Thanks to the COVID-19 pandemic, an unthinkably large swath of humanity is now under quarantine. But even though the act of quarantining itself makes sense on its face, knowing the origin of the word “quarantine” still helps to illuminate the reason why many of us are now stuck inside our homes, watching more streaming content than you could shake a six-foot stick at. Although be warned: Knowing the origin of the word “quarantine” stands as a reminder of just how dark outbreaks of disease can become.
According to a 2002 article published in the journal, Clinical Infectious Diseases, the origin of the word quarantine can be traced back to the arrival of the Black Death (the Great Bubonic Plague) in Europe in the 14th century. The article notes that while the practice of quarantining people had been taking place since Old Testament times— roughly 1200 B.C. to 165 B.C.—it wasn’t until the 1300s that quarantine began to take shape as a word for describing the act of sectioning people off from a healthy population.
The Signal flag flown in harbor by ships under quarantine. Denelson83
The article, authored by Philip A. Mackowiak and Paul S. Sehdev, notes that after the Bubonic Plague arrived in southern Europe in 1347, it spread rapidly, and reached all the way to Germany, England, and Russia in just three years. To deal with those infected with the deadly disease (which was caused by a bacterium, not by a virus like SARS-CoV-2 that causes COVID-19), strict infection-control measures were enacted throughout the continent, including in the Mediterranean seaport of Ragusa, which is now the city of Dubrovnik in Croatia.
After one particular recurrence of the plague at the Italian-speaking seaport, its chief physician, Jacob of Padua, advised that its residents build a place outside the city’s walls for those infected with the disease. He based his advice on knowledge of early contagion theory, which basically said: If somebody’s sick, keep them away from anybody who’s healthy.
Staying at home helps to protect you, your family, healthcare workers and first responders and slow the spread of #coronavirus. Learn more at https://t.co/iH2iReYrBq. #COVID19 pic.twitter.com/mTX05wXf1P— CDC (@CDCgov) March 26, 2020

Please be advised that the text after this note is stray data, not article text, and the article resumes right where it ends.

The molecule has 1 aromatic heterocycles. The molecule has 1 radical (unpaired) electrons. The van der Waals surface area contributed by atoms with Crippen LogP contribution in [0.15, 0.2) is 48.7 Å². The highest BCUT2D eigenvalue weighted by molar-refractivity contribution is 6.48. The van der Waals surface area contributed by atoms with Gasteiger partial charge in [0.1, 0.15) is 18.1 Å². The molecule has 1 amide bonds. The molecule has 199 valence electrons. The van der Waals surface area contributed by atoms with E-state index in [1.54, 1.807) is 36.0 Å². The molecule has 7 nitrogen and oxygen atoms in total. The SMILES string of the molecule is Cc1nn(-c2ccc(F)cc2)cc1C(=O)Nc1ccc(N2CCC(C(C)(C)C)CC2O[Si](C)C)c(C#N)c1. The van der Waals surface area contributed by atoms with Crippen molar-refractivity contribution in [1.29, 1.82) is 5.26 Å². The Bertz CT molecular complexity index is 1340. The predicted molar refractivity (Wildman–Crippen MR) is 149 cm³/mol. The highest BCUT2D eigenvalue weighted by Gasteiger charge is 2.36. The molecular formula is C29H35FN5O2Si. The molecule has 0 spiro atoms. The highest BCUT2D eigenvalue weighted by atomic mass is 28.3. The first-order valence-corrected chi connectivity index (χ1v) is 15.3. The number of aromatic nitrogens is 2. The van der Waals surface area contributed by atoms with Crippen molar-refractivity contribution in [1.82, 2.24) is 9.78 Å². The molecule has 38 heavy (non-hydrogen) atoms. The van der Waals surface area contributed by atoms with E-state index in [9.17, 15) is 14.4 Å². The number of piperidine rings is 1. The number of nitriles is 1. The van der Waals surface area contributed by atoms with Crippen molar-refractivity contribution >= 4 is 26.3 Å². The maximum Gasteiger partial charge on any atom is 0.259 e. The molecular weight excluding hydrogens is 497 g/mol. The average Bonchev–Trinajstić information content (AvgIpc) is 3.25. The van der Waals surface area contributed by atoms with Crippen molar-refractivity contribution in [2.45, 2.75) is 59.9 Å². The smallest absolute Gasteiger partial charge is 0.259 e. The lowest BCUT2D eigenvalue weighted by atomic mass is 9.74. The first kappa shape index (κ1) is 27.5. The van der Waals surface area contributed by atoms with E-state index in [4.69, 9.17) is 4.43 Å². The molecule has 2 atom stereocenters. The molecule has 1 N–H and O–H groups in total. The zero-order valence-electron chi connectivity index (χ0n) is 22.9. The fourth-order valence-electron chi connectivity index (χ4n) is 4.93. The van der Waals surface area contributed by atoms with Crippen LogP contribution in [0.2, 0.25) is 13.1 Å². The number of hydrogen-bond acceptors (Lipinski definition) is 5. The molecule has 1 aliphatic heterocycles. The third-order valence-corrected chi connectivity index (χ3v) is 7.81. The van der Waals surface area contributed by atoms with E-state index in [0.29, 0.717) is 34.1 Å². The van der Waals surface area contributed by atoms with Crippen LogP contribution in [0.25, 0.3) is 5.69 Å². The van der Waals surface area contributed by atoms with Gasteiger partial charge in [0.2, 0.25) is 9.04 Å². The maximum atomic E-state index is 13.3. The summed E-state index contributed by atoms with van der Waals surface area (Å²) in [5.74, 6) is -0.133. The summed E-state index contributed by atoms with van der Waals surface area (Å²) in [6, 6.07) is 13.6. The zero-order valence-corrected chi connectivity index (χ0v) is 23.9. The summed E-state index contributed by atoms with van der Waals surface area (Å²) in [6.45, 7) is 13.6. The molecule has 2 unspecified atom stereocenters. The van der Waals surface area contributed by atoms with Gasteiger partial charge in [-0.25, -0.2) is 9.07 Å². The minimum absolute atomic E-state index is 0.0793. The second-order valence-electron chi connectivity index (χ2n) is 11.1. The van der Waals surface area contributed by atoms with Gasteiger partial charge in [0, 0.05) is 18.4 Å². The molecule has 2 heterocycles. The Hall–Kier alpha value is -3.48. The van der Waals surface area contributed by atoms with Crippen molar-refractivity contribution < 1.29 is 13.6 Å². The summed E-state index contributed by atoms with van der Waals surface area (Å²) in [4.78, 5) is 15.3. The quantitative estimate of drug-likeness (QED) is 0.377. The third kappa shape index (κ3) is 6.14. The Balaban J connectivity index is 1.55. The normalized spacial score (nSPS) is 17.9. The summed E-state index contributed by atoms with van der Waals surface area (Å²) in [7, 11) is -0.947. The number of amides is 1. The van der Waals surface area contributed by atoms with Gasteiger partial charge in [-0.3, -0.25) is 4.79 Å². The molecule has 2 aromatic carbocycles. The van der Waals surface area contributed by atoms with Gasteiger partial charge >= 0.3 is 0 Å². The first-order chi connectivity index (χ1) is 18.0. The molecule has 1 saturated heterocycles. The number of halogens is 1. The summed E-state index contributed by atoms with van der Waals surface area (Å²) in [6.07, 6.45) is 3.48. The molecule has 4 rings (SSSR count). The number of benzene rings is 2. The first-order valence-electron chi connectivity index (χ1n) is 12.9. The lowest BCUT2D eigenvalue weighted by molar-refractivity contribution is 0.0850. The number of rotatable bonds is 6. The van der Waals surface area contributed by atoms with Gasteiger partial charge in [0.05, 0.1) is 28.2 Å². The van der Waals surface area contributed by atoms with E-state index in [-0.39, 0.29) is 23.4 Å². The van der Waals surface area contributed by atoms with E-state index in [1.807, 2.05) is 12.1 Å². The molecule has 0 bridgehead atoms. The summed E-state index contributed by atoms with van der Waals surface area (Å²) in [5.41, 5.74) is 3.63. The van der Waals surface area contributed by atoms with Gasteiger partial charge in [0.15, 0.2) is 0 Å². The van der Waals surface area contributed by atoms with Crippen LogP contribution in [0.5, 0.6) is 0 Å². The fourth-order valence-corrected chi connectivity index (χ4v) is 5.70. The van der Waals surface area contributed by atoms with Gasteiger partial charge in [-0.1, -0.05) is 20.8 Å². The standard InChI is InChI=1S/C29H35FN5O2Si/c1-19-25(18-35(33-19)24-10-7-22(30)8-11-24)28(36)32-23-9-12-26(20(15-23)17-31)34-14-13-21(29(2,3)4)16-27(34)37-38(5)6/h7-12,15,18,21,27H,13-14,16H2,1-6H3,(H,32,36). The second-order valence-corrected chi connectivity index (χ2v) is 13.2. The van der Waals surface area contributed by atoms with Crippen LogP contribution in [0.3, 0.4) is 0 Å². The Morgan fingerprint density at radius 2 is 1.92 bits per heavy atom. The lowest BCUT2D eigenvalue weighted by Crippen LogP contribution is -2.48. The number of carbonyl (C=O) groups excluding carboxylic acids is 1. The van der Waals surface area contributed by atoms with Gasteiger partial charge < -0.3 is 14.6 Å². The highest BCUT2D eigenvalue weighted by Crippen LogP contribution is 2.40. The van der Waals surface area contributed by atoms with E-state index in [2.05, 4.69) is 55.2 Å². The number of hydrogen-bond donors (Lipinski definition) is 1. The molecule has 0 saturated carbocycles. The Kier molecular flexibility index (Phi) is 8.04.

Even though Padua’s tactic only proved to be “modestly effective” (the authors’ words), it still led to the city’s Great Council passing a law requiring a 30-day isolation period, or trentino, for citizens or visitors coming in from plague-ridden areas. Over the next 80 years, similar laws were passed in other port cities, including Pisa, Genoa, Venice, and Marseilles, and at some unknown point during those eight decades, the 30-day period became a 40-day period, or quarantino. (The Italian word for 40 is quaranta.)
Following the establishment of the word quarantino in the 15th century, a transformation of the word took place. In a TED-ed video describing the origin of the word (immediately below), it’s noted that by the 17th century, the word “quarantine” was being used to describe “any place, period, or state of isolation, plague-related or not.”
So the next time you’re talking about quarantine, remember that the term is derived from a 15th century Italian word for a 40-day isolation, which became a popular, albeit ineffective, method for combating the spread of perhaps the worst disease humankind has ever faced. Although don’t get the issue mixed up: Quarantining, when applied according to modern public health principles, is highly effective. Which means your seemingly endless stay in work-from-home-and-stream-content-until-your-eyes-bleed purgatory will not be in vain.
What do you think about the origin of the word “quarantine”? Are there any major details missing from this historical recap that you think should be included? Infect your fellow readers with your thoughts in the comments!